The resulting column, which reads more like a Saudi press release than an objective report from a featured columnist of one of the world’s leading news organizations, has received almost universally negative reviews from the Middle East expert and academic community. It isn’t necessary to rehash all of their critiques here, but I do want to draw attention to one comment in Friedman’s column that caught my eye. Late in the column, the ever-credulous Friedman quotes the young prince calling Iran’s Supreme Leader, Ayatollah Ali Khamenei, “the new Hitler of the Middle East.” Bin Salman goes on, “But we learned from Europe that appeasement doesn’t work. We don’t want the new Hitler in Iran to repeat what happened in Europe in the Middle East.”

Friedman let this analogy go unchallenged, but the same could not be said for the rest of the world. The comment sparked widespread outrage, particularly among the Iranian public and press. Many critics pointed out the hypocrisy of an autocrat in the midst of prosecuting a war of aggression against a neighbor comparing another country’s leader to the Fuhrer of the Third Reich. Iran’s Foreign Ministry spokesman Bahram Qasemi responded by calling the crown prince an “adventurist,” and advised him “to think and ponder upon the fate of the famous dictators of the region in the past few years now that he is thinking of considering their policies and behaviour as a role model.”

Few seemed aware that this was not the first time in recent memory that a Middle Eastern leader had compared Iran to the Third Reich. That honor belongs to Israeli Prime Minister Benjamin Netanyahu. Netanyahu has never been shy about framing the conflict with Iran in terms of the Holocaust even, and perhaps especially, in the most prominent of public settings. In just one such example at the 2009 United Nations General Assembly, Netanyahu called the Iranian “marriage between religious fanaticism and weapons of mass destruction” the biggest threat facing the world since Nazi Germany.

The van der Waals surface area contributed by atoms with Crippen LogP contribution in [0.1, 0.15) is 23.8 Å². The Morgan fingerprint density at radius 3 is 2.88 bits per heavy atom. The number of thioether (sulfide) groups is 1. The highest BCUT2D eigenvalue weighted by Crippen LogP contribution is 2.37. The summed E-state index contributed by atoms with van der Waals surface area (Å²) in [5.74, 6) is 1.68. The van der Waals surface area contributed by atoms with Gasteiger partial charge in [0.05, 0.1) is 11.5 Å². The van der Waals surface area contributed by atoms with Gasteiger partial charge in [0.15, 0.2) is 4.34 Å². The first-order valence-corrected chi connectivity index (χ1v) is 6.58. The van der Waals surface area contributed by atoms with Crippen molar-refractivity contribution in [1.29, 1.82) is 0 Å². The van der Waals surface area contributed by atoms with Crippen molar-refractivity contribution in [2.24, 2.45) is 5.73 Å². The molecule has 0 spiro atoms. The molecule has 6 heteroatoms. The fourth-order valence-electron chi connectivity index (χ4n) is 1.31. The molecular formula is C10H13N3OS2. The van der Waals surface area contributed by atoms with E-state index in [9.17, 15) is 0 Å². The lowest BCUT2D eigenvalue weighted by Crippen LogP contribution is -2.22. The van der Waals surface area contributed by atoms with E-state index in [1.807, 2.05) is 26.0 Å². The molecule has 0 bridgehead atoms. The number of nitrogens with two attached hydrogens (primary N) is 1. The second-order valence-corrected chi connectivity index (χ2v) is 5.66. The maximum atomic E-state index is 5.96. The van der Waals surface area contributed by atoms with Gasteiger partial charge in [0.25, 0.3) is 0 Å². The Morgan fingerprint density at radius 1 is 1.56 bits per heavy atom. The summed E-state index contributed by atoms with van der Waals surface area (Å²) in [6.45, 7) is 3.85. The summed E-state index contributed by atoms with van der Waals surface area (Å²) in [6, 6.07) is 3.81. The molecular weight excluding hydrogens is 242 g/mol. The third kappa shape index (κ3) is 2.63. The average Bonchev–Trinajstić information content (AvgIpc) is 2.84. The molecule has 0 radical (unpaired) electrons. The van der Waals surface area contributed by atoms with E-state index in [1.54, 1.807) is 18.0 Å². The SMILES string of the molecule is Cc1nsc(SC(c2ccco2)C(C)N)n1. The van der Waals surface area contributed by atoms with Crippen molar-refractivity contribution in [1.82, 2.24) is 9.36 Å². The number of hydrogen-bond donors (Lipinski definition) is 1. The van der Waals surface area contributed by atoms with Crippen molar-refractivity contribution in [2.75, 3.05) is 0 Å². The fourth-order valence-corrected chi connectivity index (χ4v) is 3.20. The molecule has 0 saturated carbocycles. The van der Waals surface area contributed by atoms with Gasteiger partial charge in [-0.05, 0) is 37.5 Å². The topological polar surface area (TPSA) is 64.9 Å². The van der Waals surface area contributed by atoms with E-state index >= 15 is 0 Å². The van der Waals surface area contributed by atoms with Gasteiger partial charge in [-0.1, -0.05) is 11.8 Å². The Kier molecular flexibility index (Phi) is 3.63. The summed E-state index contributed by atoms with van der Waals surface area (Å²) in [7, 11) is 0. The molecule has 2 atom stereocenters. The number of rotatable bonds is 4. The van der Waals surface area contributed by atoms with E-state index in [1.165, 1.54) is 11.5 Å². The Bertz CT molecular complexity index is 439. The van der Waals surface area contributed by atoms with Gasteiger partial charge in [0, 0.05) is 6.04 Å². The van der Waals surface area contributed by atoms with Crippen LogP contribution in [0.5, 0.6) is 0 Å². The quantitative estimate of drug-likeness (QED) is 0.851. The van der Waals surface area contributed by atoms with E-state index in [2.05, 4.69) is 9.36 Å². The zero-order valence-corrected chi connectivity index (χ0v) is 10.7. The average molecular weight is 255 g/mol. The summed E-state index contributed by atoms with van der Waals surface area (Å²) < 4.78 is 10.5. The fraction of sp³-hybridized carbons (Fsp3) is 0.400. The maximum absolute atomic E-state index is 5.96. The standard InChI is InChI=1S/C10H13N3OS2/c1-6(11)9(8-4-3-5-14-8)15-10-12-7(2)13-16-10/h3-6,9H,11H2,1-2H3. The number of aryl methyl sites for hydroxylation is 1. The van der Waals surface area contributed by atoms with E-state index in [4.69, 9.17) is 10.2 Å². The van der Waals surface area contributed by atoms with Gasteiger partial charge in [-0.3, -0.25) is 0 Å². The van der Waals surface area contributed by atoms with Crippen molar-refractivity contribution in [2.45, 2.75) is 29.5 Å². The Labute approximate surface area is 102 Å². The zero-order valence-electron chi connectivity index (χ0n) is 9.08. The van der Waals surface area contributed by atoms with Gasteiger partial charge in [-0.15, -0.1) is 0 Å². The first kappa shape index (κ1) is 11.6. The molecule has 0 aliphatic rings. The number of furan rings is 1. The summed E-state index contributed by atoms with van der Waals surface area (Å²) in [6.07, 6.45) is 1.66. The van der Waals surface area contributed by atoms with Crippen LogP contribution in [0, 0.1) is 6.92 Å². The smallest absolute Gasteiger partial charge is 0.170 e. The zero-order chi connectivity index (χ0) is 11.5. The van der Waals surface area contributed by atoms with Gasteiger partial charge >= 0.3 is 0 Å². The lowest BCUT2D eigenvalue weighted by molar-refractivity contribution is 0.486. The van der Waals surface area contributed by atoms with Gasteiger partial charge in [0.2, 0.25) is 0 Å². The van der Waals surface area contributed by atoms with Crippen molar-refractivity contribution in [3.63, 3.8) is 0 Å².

At least one person noticed the similarity between the Saudi prince’s rhetoric and that of the Israeli Prime Minister: Iranian President Hassan Rouhani. In his response to the comment, Rouhani did not mention bin Salman by name, but did note that it was “strange” that the “inexperienced officials of certain regional countries utter some words which are exactly like the words of the Zionist regime.”

Rouhani may be on to something here. One possible way to interpret bin Salman’s “Hitler” remarks is to view it as a deliberate — and potentially coordinated — adoption of Israeli messaging on Iran. There’s some evidence to support this theory. In early November, Israel’s Channel 10 News disclosed the contents of a cable sent by the Israeli Foreign Ministry instructing its diplomats to lobby foreign officials in support of Saudi Arabia and its policies toward Lebanon. Bin Salman’s remarks about Hitler, therefore, can be seen as a reciprocal effort by Saudi Arabia to increase public demonization of Iran (though, to be fair, it’s not like Saudi Arabia was having much trouble demonizing Iran without engaging in a little Reductio ad Hitlerum). Due to the secrecy surrounding the details of the relationship, it is impossible to know this with any certainty, but the timing and content of bin Salman’s remarks together with the Israeli cable make it seem less than coincidental.